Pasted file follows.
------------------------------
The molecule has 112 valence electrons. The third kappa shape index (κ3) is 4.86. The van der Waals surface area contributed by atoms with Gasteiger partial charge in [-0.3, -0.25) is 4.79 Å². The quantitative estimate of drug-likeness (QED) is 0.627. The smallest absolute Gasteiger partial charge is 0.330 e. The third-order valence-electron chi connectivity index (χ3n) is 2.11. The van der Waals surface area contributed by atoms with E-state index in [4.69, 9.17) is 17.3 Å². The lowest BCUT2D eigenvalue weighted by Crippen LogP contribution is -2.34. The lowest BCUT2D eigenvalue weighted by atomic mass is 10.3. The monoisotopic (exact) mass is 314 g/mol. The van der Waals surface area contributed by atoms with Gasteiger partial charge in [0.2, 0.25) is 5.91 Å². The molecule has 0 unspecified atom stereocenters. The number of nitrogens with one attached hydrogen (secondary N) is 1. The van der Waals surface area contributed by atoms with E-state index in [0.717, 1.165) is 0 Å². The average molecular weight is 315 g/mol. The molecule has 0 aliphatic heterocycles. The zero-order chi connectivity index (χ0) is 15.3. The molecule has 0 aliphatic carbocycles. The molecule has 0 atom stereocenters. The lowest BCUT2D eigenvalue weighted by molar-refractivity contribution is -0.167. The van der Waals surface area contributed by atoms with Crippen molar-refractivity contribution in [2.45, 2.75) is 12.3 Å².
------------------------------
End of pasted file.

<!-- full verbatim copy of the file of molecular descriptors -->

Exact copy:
The molecule has 112 valence electrons. The third kappa shape index (κ3) is 4.86. The van der Waals surface area contributed by atoms with Gasteiger partial charge in [-0.3, -0.25) is 4.79 Å². The quantitative estimate of drug-likeness (QED) is 0.627. The smallest absolute Gasteiger partial charge is 0.330 e. The third-order valence-electron chi connectivity index (χ3n) is 2.11. The van der Waals surface area contributed by atoms with E-state index in [4.69, 9.17) is 17.3 Å². The lowest BCUT2D eigenvalue weighted by Crippen LogP contribution is -2.34. The lowest BCUT2D eigenvalue weighted by atomic mass is 10.3. The monoisotopic (exact) mass is 314 g/mol. The van der Waals surface area contributed by atoms with Gasteiger partial charge in [0.2, 0.25) is 5.91 Å². The molecule has 0 unspecified atom stereocenters. The number of nitrogens with one attached hydrogen (secondary N) is 1. The van der Waals surface area contributed by atoms with E-state index in [0.717, 1.165) is 0 Å². The average molecular weight is 315 g/mol. The molecule has 0 aliphatic heterocycles. The zero-order chi connectivity index (χ0) is 15.3. The molecule has 0 aliphatic carbocycles. The molecule has 0 atom stereocenters. The lowest BCUT2D eigenvalue weighted by molar-refractivity contribution is -0.167. The van der Waals surface area contributed by atoms with Crippen molar-refractivity contribution in [2.45, 2.75) is 12.3 Å².